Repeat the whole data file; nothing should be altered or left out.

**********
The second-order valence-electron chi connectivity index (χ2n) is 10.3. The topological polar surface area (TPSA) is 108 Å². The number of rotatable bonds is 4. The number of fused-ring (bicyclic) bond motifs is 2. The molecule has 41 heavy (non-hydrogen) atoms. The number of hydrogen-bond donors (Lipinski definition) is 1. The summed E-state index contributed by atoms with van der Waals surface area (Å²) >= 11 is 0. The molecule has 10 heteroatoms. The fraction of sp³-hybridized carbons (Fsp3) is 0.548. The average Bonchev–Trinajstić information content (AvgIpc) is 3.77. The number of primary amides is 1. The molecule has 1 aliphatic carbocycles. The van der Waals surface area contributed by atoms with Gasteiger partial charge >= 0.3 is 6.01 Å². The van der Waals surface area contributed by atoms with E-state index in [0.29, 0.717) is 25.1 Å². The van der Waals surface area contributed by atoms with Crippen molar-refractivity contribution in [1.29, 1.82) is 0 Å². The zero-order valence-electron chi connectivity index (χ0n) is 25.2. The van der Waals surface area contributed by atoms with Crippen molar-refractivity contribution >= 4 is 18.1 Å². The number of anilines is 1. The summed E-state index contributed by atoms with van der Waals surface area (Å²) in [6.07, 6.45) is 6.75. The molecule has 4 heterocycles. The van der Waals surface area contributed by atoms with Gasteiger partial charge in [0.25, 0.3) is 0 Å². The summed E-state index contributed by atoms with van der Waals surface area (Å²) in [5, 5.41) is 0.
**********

The second-order valence-electron chi connectivity index (χ2n) is 10.3. The topological polar surface area (TPSA) is 108 Å². The number of rotatable bonds is 4. The number of fused-ring (bicyclic) bond motifs is 2. The molecule has 41 heavy (non-hydrogen) atoms. The number of hydrogen-bond donors (Lipinski definition) is 1. The summed E-state index contributed by atoms with van der Waals surface area (Å²) >= 11 is 0. The molecule has 10 heteroatoms. The fraction of sp³-hybridized carbons (Fsp3) is 0.548. The average Bonchev–Trinajstić information content (AvgIpc) is 3.77. The number of primary amides is 1. The molecule has 1 aliphatic carbocycles. The van der Waals surface area contributed by atoms with Gasteiger partial charge >= 0.3 is 6.01 Å². The van der Waals surface area contributed by atoms with E-state index in [0.29, 0.717) is 25.1 Å². The van der Waals surface area contributed by atoms with Crippen molar-refractivity contribution in [1.29, 1.82) is 0 Å². The zero-order valence-electron chi connectivity index (χ0n) is 25.2. The van der Waals surface area contributed by atoms with Crippen molar-refractivity contribution >= 4 is 18.1 Å². The number of anilines is 1. The summed E-state index contributed by atoms with van der Waals surface area (Å²) in [6.07, 6.45) is 6.75. The molecule has 4 heterocycles. The van der Waals surface area contributed by atoms with Gasteiger partial charge in [0.25, 0.3) is 0 Å². The summed E-state index contributed by atoms with van der Waals surface area (Å²) in [5, 5.41) is 0.